From the catalogue:
In 1984, Robert Gibbs recognized this impressive panel as the work of [Emilian brothers] Bartolomeo and Jacopino da Reggio, citing its affinity with a triptych signed, HANC TABULA(M) FECERU(N)T BA(R)TOLOMEU(S) ET JACOPINU(S) D(E) REGIO, in the Pinacoteca di Brera, Milan (inv. no. 6019). The present painting is very close in style to the Brera to complex, particularly in the treatment of the Christ figure and the positioning of the attending angels. The centurion in armor, here shown minus his helmet, is almost identical to that in the signed painting, turning slightly to the right, his right arm crooked and his left hand grasping the long curved dagger with its curiously forked bolster.
The catalogue essay starts out on a triumphant note: “When this picture reemerged on the art market in 2001 (see Provenance), it was one of the most important additions in recent years to the limited corpus of Clara Peeters, among the greatest still life specialists of the seventeenth century.” But look at the provenance and you’ll find the old Clara’s renown seems to have dimmed. The painting sold at Christie’s in London on December 12, 2001, for $715,258, presumably to London-based dealer Richard Green who in turn sold it to Bernard Palitz, from whose estate this is being sold. Now it’s estimated at $500,000-700,000. It would probably have to sell for at least $1 million for the Palitz estate to recoup its investment.
The van de Velde is one of a handful of Dutch and Flemish works highlighted in a short pre-sale video produced by Sotheby’s. “This composition in black and white, a remarkable fusion of painting and drawing, is usually described as a pen-painting (after the Dutch penschilderij).” This work is one of about 30 “pen-paintings” from the 1640s. According to the catalogue:
The technique probably derives from the work of Hendrick Goltzius … Over the course of his long career [van de Velde] made relatively few traditional oil paintings in color, preferring instead the pen-painting, and he viewed himself primarily as a draftsman, signing his letters “Scheepsteickenaer” (literally ship’s draftsman). He spent most of his professional life aboard ships, recording on paper the events that passed before his eyes. His pen-paintings were in a sense translations of those shipboard drawings into more permanent works of remarkable clarity and directness, which were sought after and highly valued by his contemporaries.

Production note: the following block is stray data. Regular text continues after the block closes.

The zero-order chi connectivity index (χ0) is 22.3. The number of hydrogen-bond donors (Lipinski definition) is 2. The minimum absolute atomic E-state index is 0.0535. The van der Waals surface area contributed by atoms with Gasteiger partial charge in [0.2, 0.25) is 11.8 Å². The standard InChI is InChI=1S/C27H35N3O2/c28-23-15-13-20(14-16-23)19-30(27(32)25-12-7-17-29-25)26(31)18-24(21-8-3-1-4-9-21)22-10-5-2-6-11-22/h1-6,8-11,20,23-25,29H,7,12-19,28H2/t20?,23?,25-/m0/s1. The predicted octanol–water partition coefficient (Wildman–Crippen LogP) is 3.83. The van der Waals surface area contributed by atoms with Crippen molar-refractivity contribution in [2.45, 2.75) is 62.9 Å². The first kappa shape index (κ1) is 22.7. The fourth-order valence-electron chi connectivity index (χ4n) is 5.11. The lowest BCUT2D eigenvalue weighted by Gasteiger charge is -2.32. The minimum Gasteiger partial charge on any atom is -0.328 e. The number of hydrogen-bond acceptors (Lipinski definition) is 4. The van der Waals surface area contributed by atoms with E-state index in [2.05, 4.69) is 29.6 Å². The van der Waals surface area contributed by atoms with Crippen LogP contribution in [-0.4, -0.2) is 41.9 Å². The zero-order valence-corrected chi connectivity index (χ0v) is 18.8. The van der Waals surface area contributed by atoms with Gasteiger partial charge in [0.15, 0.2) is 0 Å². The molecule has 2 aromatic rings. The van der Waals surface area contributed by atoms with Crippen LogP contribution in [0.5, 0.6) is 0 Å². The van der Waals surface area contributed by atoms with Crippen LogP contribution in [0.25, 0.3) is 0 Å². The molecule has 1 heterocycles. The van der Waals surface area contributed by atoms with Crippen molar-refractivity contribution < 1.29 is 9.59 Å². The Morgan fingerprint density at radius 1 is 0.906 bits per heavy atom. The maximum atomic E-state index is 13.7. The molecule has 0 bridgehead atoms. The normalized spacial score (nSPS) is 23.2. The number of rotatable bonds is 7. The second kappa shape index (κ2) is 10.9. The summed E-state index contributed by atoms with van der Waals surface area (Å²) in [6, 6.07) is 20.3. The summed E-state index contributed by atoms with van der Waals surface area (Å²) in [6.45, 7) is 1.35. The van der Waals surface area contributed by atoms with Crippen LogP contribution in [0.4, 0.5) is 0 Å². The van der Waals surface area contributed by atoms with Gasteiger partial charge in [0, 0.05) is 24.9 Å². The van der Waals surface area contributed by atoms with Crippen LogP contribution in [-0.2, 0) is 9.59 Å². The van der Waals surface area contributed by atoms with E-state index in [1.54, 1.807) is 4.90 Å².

According to the sale catalogue:
Aert van der Neer painted the Frozen River at Sunset in or shortly after 1660, a period that was a high point for Dutch landscape painting and for the artist himself. It embodies his fascination with the people and the world around him and most notably the effect of light on a winter landscape and how it can transform the content and mood of a composition. Wolfgang Schulz, in his monograph on Van der Neer, describes it as a masterpiece and compares its remarkable coloristic effects to the Winter Scene at Sunset with a Beacon to the Left in the Wallace Collection, London (inv. no. P-127).
We know little about Van der Neer’s early life or even his place of birth, but his earliest dated painting is a genre scene from 1632. His first dated landscape is from the following year and by the mid-1640s he had established himself as a landscape painter and was beginning to specialize in the subjects for which he became best known: moonlight subjects, twilight landscapes and winter scenes. In the last category, his debt to Hendrick Avercamp is clear. Moving away from the tonal landscapes and more focused depictions of his more immediate predecessors, Van der Neer returned instead to the broader views and compositional motifs that Avercamp had made famous earlier in the century. He even included the depiction of snow itself – bright white on the ground, buildings and tree limbs, which had largely disappeared in the more monochromatic landscapes of the intervening years.
But it is Van der Neer’s treatment of light, both ambient and reflected, that is most extraordinary and what lifts him far above his contemporaries. Although the sky is blue and pink, lit by the setting sun, a range of cumulus clouds boiling on the horizon, these colors are barely reflected by the icy surface of the river. It is leaden in color, touched with shades of yellow and green, and chills us to look at. The details of the foreground are set crisply before us, but in the distance a mist seems to rise from the ice, blurring the windmill and the buildings around it, and finally disappearing into the cloud bank. It is a cold day and although the people skate and walk about, there is a certain restraint and inwardness about them as if in response to the frigid surroundings.